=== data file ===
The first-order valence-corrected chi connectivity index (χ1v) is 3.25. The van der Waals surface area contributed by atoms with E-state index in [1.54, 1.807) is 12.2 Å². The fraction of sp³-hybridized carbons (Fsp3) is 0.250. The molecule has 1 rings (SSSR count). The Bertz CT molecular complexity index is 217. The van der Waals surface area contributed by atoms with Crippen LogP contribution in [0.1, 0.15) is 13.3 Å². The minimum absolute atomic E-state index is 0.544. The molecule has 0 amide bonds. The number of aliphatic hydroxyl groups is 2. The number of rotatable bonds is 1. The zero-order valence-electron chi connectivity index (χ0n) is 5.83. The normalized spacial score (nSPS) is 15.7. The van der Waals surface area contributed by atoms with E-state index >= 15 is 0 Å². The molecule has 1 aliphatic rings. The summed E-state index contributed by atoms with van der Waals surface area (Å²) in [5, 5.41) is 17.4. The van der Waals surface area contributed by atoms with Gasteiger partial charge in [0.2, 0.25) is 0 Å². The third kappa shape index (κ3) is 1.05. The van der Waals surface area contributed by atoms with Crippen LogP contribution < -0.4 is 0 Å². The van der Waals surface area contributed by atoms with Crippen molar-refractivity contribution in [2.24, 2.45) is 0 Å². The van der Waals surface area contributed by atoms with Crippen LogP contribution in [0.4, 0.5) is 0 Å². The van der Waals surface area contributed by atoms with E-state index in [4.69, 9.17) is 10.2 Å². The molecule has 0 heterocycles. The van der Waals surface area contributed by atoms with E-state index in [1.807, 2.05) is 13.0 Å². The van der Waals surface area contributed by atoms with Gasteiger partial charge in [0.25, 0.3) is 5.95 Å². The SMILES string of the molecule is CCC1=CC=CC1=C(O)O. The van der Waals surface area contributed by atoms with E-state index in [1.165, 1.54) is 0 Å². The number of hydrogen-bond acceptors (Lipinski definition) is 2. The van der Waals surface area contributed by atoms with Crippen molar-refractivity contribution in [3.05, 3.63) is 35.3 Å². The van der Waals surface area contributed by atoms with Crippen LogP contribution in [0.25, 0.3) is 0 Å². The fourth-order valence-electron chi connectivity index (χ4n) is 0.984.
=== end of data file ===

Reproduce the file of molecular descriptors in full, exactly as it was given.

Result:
The first-order valence-corrected chi connectivity index (χ1v) is 3.25. The van der Waals surface area contributed by atoms with E-state index in [1.54, 1.807) is 12.2 Å². The fraction of sp³-hybridized carbons (Fsp3) is 0.250. The molecule has 1 rings (SSSR count). The Bertz CT molecular complexity index is 217. The van der Waals surface area contributed by atoms with Crippen LogP contribution in [0.1, 0.15) is 13.3 Å². The minimum absolute atomic E-state index is 0.544. The molecule has 0 amide bonds. The number of aliphatic hydroxyl groups is 2. The number of rotatable bonds is 1. The zero-order valence-electron chi connectivity index (χ0n) is 5.83. The normalized spacial score (nSPS) is 15.7. The van der Waals surface area contributed by atoms with E-state index >= 15 is 0 Å². The molecule has 1 aliphatic rings. The summed E-state index contributed by atoms with van der Waals surface area (Å²) in [5, 5.41) is 17.4. The van der Waals surface area contributed by atoms with Gasteiger partial charge in [0.2, 0.25) is 0 Å². The third kappa shape index (κ3) is 1.05. The van der Waals surface area contributed by atoms with Crippen LogP contribution < -0.4 is 0 Å². The van der Waals surface area contributed by atoms with Crippen molar-refractivity contribution in [2.24, 2.45) is 0 Å². The van der Waals surface area contributed by atoms with Crippen LogP contribution in [0.4, 0.5) is 0 Å². The van der Waals surface area contributed by atoms with E-state index in [4.69, 9.17) is 10.2 Å². The molecule has 0 heterocycles. The van der Waals surface area contributed by atoms with E-state index in [1.807, 2.05) is 13.0 Å². The van der Waals surface area contributed by atoms with Gasteiger partial charge in [0.25, 0.3) is 5.95 Å². The SMILES string of the molecule is CCC1=CC=CC1=C(O)O. The van der Waals surface area contributed by atoms with E-state index in [1.165, 1.54) is 0 Å². The number of hydrogen-bond acceptors (Lipinski definition) is 2. The van der Waals surface area contributed by atoms with Crippen molar-refractivity contribution in [3.05, 3.63) is 35.3 Å². The van der Waals surface area contributed by atoms with Crippen LogP contribution in [0.25, 0.3) is 0 Å². The fourth-order valence-electron chi connectivity index (χ4n) is 0.984.